The Ongoing Battle: competence versus confidence
Updated: Oct 15, 2021
Many moons ago, I was asked to present at my first foreign media research conference. This in itself was a blooming' big deal. I literally couldn't believe anyone would be daft enough to ask me.
Firstly, I was a relative newbie in my job and the conference attracted an array of seasoned industry types. Secondly, I was flabbergasted that I’d been trusted to represent not only my organisation, but our inaugural piece of research. And I was to do it entirely on my tod. (Granted, I was presenting in tandem with one of our research partners, but I was there for the duration - alone.) I was both terrified and a bit elated; apprehensive - but just a teensy bit proud.
But the sheer terror that I'd make a tit of myself on stage and show myself up for knowing nothing, propelled me to do something I’d never done at work before. I demanded some training.
I wasn’t picky, any presentation training would do, so long as it helped me survive the conference and not die a death on a stage in front of hundreds of my (very senior) peers.
Thankfully, my boss obliged and I spent a day holed up in a London basement in a room full of strangers. The course was basic and proffered a long list of things I shouldn’t do when presenting. It was scary as hell for a reluctant public speaker, but it was timely and if nothing else, it gave me a sense of accomplishment just for getting through it.
Fast forward a few weeks and it was conference time - and things did not go how I envisaged..
For an introvert, surviving a two day conference in a foreign country full of senior people I didn't know was achievement enough. But when it came to the presentation, something totally unexpected happened..
My presenting partner, a hugely fabulous researcher and business owner who far surpassed me in both intelligence and experience, was totally, utterly overcome with fear.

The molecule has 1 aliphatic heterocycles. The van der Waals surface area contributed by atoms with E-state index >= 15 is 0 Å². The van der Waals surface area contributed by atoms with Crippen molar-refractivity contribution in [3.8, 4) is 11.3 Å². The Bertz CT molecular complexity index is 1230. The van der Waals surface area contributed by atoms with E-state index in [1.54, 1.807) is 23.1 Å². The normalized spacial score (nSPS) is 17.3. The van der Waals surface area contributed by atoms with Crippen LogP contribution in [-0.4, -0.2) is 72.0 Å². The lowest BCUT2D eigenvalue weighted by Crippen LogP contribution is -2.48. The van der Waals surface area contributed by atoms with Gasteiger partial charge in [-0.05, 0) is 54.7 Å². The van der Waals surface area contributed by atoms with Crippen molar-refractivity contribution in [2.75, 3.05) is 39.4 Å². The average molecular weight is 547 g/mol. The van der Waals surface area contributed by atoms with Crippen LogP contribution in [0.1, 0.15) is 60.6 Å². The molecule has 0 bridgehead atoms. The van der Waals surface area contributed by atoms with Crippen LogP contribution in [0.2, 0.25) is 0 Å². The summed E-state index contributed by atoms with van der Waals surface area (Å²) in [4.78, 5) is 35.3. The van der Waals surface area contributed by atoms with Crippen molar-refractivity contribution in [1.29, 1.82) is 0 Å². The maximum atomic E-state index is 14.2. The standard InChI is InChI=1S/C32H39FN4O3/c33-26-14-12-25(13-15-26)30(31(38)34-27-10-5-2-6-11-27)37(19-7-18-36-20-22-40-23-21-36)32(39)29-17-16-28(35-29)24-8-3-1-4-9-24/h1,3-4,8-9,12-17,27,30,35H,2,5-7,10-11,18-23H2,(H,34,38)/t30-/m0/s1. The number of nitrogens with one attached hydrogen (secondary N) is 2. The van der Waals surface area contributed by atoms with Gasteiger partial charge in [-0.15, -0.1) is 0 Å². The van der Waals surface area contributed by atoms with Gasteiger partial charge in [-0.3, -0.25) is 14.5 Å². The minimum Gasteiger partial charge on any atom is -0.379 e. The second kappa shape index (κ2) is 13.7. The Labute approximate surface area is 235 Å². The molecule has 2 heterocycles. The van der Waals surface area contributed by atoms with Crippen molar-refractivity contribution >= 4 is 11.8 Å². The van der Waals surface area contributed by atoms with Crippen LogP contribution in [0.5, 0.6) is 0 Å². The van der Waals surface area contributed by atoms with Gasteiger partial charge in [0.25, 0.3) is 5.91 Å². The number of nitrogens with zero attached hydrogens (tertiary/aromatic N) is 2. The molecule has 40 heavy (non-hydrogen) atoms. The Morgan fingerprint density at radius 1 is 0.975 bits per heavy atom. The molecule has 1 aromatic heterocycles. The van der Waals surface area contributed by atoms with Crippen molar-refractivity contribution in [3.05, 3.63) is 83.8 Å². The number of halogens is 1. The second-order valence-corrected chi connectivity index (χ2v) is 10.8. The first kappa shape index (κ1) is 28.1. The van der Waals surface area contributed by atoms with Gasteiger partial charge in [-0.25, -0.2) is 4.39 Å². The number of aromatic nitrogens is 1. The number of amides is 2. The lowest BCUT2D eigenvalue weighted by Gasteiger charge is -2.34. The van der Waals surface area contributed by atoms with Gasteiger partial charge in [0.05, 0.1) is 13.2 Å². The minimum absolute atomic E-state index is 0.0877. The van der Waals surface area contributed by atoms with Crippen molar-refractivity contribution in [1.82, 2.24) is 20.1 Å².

We'd both rehearsed our own parts of the presentation, but when it came to the crunch, she just couldn't communicate. She muttered a few quiet words and then petered out completely, leaving a horrid, awkward silence where neither us nor the audience knew what to do.
Thank god I’d demanded that training!
In that moment, it gave me just enough confidence to take hold of the reins and lead us over the finish line.
Now I can't say I did a decent job. (To be honest I can't remember what I said at all, I was so terrified.) But I knew I had to do something. I can safely say, that without that little shot of confidence from the training I'd had, there was no way I could have filled in for her. We'd have both died a death in the spotlight and gone home with our tails between our legs.
But the best thing to come from that scenario?
That little shot of confidence turned into something bigger. It made me realise that I was capable of way more than I thought I was. I'd always focused on my competence, but I realised my abilities weren't the problem. The lack of confidence in my abilities was the brick wall in front of me!
Confidence is the art of looking like you know what you’re doing, whereas competence is genuinely knowing it.
You may expect that when you feel competent, the confidence will just follow. (This is why many people put conditions on their confidence, e.g. 'I will feel more confident when I've gained that qualification or 'I will feel confident when I've made my tenth sale').
But nah, it's rarely that simple.
Typically, your brain is your own worst enemy. The impact of negative self-talk - those pesky little words of doubt you subconsciously utter to yourself - soon add up. You'll remember criticism over praise and ‘failures’ over successes.
Countless research studies have shown that what you believe to be true tends to predict your future performance, regardless of your capability.
If you believe you’re incompetent, you'll damn well prove it to yourself time and time again.
It takes time and perseverance to build skills, but confidence can be knocked down in seconds. Learning to switch your self-talk from restrictive to resourceful, and perceive yourselves more positively, must be one of the most valuable life-lessons there is.
In my case, just a tiny sprinkling of extra confidence was the difference between freezing on stage and strutting off feeling like a super-hero!
I know that it takes inner confidence to truly showcase your competence. Whilst gym memberships go unused, haircuts grow out and hobbies fall by the wayside, improving your self-confidence is one of the most valuable, impactful and long-lasting investments you'll ever make.
P.S. If you’re a woman who wants to powerfully put yourself out there without cringing or worrying what others will think, then I’d love to welcome you in my Facebook group, The Confidence Build for Women.
It’s a friendly, supportive community full of women just like you. It’s jam-packed with no-fluff support, inspiration, expert training and will help you find the motivation to show up and be the you that you deserve to be. I’ll see you there!